In late trading Thursday, Yahoo shares closed down $2.99 at $15.45 on the Nasdaq Stock Market. Although most notes to investors Thursday were cautiously optimistic, investment bank Merrill Lynch downgraded the stock, saying it was the HotJobs acquisition that helped push Yahoo into positive growth from the previous year.
"The company delivered only modest upside to top-line estimates and increased financial targets only slightly excluding the impact of the HotJobs acquisition," Merrill Lynch analyst Justin Baldauf wrote in an investor note.
For the first quarter of 2002, Yahoo posted a net loss of $53.6 million, or 9 cents a share, on sales of $192.7 million. Wall Street had expected company revenue to reach $175 million, according to research firm First Call.
Yahoo CEO Terry Semel said the financial results represent "outstanding growth in a time of economic turbulence."
Indeed, the report comes as the Internet sector continues to suffer from sluggish advertising sales. Money made in the first quarter through Yahoo's marketing services business, which largely consists of online ads, dropped 15 percent from the same period last year and 11 percent from last quarter.
Despite declines in ad sales, Yahoo was able to piece together various revenue sources to show growth. Its online transaction sales, which come from e-commerce, tripled from the previous year and jumped 28 percent quarterly. Much of this increase came from deferred revenue from the 2001 holiday shopping season.
Furthermore, sales from online job board HotJobs.com, which it recently, and a revenue-sharing arrangement with search company Overture Services may have helped non-advertising revenue increase to 37 percent of its total sales this quarter, up from 21 percent last year. The Overture deal likely contributed between $12 million and $15 million this quarter, according to Safa Rashtchy, an equity analyst at financial services firm U.S. Bancorp Piper Jaffray.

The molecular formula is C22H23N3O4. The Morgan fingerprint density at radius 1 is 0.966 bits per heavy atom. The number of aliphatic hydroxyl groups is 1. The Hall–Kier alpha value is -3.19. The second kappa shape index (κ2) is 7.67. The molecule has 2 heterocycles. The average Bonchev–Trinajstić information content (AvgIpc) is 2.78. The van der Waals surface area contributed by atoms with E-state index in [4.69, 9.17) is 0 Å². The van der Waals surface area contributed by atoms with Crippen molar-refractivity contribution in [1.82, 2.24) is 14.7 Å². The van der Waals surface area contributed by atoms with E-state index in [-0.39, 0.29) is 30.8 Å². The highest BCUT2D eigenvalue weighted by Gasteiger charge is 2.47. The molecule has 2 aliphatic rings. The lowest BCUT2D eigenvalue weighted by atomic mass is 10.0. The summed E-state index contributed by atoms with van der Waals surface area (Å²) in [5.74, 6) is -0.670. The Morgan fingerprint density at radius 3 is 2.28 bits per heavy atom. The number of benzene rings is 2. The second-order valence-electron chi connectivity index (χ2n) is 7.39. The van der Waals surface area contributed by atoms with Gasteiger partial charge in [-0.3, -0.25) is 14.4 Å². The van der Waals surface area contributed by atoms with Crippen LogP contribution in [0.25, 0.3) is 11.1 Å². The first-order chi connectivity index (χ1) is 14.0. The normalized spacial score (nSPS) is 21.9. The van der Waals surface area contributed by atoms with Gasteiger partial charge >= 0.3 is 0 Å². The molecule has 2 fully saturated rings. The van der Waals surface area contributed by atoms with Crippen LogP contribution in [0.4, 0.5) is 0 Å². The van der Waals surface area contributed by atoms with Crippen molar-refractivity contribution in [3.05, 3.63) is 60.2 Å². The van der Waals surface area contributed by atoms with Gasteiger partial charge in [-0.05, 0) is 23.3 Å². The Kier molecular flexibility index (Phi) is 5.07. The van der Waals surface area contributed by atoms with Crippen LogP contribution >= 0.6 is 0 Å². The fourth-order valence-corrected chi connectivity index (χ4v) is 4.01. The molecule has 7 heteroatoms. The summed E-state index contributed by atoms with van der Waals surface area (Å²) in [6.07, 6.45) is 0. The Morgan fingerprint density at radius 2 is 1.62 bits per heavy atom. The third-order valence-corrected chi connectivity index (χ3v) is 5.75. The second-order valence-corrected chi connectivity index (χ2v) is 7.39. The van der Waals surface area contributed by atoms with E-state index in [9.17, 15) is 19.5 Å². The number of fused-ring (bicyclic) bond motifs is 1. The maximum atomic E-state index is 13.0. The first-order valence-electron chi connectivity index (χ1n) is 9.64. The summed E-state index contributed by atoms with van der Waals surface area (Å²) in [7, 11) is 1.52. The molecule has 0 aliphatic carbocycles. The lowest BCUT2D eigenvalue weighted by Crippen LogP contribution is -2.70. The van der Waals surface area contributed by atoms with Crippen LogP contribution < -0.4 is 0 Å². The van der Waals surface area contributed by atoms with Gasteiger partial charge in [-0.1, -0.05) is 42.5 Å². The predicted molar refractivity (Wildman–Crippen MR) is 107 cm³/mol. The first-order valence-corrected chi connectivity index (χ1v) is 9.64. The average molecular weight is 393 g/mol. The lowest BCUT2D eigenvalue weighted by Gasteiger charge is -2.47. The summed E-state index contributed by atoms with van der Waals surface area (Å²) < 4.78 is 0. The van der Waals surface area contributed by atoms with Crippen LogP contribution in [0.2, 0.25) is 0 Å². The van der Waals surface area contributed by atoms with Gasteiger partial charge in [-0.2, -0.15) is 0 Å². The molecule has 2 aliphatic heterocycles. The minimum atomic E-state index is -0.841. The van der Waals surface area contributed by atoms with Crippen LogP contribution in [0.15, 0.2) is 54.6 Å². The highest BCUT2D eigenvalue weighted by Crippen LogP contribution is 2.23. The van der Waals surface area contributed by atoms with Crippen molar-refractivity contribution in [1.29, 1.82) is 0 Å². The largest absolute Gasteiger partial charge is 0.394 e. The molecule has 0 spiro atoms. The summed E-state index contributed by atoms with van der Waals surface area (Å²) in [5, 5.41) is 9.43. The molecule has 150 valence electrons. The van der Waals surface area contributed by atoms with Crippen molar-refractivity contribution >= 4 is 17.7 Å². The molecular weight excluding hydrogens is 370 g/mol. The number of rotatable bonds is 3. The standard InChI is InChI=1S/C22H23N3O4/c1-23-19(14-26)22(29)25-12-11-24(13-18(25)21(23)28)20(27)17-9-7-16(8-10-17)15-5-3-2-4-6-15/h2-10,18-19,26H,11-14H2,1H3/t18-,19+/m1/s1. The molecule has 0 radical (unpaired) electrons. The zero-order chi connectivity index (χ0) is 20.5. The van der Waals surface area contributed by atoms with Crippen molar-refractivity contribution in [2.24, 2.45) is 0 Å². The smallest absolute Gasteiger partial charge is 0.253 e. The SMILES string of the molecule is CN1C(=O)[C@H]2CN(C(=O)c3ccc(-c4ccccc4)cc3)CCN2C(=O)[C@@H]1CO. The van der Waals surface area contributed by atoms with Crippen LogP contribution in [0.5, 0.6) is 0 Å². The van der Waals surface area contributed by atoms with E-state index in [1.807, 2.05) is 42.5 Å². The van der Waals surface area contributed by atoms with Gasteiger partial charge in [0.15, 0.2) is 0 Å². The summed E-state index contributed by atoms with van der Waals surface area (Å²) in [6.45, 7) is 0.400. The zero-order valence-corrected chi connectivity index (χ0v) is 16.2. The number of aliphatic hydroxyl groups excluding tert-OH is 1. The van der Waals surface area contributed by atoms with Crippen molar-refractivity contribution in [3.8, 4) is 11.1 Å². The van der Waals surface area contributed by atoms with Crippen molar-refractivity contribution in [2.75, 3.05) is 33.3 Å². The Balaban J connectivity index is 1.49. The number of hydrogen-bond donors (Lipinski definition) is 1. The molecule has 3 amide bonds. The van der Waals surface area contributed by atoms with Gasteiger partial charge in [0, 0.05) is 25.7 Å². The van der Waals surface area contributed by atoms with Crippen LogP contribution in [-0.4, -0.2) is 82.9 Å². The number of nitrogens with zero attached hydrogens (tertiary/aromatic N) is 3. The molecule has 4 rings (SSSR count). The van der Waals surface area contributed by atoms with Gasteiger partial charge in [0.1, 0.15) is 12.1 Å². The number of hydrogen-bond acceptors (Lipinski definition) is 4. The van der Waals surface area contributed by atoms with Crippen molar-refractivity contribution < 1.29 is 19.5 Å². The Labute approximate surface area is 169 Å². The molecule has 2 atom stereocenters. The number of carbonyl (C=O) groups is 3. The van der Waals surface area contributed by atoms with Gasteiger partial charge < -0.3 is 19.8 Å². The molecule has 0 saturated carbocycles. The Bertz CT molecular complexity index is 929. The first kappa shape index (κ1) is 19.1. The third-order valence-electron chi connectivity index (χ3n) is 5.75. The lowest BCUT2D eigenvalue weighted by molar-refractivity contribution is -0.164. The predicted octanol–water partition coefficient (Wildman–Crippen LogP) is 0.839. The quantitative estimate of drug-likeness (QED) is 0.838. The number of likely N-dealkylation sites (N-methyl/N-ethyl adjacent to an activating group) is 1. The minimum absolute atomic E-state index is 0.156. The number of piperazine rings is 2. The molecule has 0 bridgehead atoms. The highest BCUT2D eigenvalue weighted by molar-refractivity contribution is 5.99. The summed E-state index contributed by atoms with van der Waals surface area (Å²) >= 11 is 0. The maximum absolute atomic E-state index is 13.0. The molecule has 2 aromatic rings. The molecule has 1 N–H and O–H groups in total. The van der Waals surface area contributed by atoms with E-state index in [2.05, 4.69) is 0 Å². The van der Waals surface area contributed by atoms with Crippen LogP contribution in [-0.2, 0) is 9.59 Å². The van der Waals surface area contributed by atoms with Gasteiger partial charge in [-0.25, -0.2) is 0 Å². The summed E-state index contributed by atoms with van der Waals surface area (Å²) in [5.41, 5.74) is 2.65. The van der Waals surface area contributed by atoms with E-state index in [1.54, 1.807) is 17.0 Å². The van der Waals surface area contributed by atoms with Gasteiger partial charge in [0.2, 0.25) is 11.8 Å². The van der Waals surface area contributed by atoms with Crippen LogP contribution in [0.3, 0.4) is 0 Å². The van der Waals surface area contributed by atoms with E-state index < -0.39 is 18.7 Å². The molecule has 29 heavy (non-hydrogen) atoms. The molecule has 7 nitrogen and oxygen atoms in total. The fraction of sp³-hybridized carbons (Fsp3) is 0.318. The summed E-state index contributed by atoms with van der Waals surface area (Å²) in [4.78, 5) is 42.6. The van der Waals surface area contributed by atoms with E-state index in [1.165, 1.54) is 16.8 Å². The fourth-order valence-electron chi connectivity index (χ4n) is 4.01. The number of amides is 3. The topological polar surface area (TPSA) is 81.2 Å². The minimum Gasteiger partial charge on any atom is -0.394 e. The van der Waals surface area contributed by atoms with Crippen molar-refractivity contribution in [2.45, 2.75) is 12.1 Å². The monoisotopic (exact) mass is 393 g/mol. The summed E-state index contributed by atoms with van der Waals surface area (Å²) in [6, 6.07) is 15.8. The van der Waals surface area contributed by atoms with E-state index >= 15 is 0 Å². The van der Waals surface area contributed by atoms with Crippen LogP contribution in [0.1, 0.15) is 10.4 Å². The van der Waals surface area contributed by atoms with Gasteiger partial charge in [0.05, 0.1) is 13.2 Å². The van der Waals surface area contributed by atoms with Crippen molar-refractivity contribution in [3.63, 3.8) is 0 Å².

"Advertising went down and non-advertising went up, and the component most contributing to that is Overture," he said.
Yahoo does not break out revenue numbers for such deals.
Meanwhile, the quarter also showed considerable declines in Yahoo's overseas business, whose revenue dropped 22 percent from last year and 13 percent from the previous quarter. International revenue now accounts for 14 percent of the company's total revenue.
Excluding charges, Yahoo posted a profit of $10.5 million, or 2 cents per share. The per-share figure met Wall Street expectations, according to First Call.
Yahoo also said it recorded $24.4 million in earnings before interest, taxes, depreciation and amortization (EBITDA). The company reported $0.9 million during the same period last year.
Looking ahead, Yahoo revised its financial goals for the year to include revenue from itsof HotJobs. The company expects revenue to reach between $205 million and $225 million next quarter and between $870 million and $910 million for 2002. Last quarter, company executives pegged 2002 revenue to be between $750 million and $800 million, excluding HotJobs revenue.
Yahoo also expects EBITDA to reach between $23 million and $33 million for the second quarter of 2002 and between $105 million and $130 million for full year.
Capital expenditures is expected to reach between $10 million and $12 million for the quarter and between $40 million and $50 million for the year. Depreciation is anticipated at $21 million for the second quarter and $85 million for the year.
"The strategy they outlined awhile ago is coming together nicely, which is to diversify away from marketing and more to consumer-oriented services to generate revenue," said Jeetil Patel, an equity analyst at brokerage firm Deutsche Banc Alex Brown.